Reducing Crashes at Controlled Rural Intersections
Kathleen Harder, Senior Research Associate, College of Design
Project Summary:Right-angle crashes are a problem at rural through-stop intersections, accounting for 71 percent of the fatal crashes in Minnesota in 1998, 1999, and the first half of 2000. Using a driving simulator, the researchers investigated the effect of several interventions intended to increase the saliency of a problem intersection in Goodhue, Minn. One group of 24 participants drove with the intersection modeled as it is now, while a second group of 25 drove with the interventions implemented at the intersection. On the minor road, the effect of the interventions was to make the participants stop closer to the stop signs and begin to reduce speed further from the intersection. On the major road, their effect was to make participants reduce speed substantially on approaching the intersection. The implications of these findings are: 1) by stopping closer to the stop signs, drivers should have a better view of the major road and be better able to judge gaps in the traffic on it; 2) by beginning to slow down further from the intersection, drivers will stop in a more controlled fashion and be less likely to inadvertently run the stop sign; and 3) if a vehicle pulled into the intersection from the minor road, necessitating an emergency braking maneuver by the vehicle on the major road, the speed reductions would produce even greater reductions in the stopping distances if the proposed mitigation methods were implemented. Right-angle crashes would be less likely to occur, and if they could not be avoided, their severity would be reduced.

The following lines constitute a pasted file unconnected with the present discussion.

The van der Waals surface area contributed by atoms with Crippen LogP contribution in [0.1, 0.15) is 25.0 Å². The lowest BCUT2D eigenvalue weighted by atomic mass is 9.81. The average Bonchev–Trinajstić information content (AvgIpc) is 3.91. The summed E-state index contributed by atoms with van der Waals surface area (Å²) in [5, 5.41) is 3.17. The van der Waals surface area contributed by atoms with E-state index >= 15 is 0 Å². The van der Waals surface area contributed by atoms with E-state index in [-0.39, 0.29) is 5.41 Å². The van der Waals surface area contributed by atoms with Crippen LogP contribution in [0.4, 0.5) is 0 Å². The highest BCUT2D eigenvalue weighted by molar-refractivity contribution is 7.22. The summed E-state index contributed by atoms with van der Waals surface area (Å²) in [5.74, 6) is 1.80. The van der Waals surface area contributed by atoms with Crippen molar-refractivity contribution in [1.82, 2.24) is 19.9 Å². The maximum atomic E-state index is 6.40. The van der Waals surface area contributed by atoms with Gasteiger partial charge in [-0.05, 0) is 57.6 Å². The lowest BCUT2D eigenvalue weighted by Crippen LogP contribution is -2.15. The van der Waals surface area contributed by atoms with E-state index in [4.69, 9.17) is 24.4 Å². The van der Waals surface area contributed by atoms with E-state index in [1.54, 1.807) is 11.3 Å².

- Start date: 08/2000
- Project Status: Completed
- Research Area: Transportation Safety and Traffic Flow
- Topics: Rural Transportation, Safety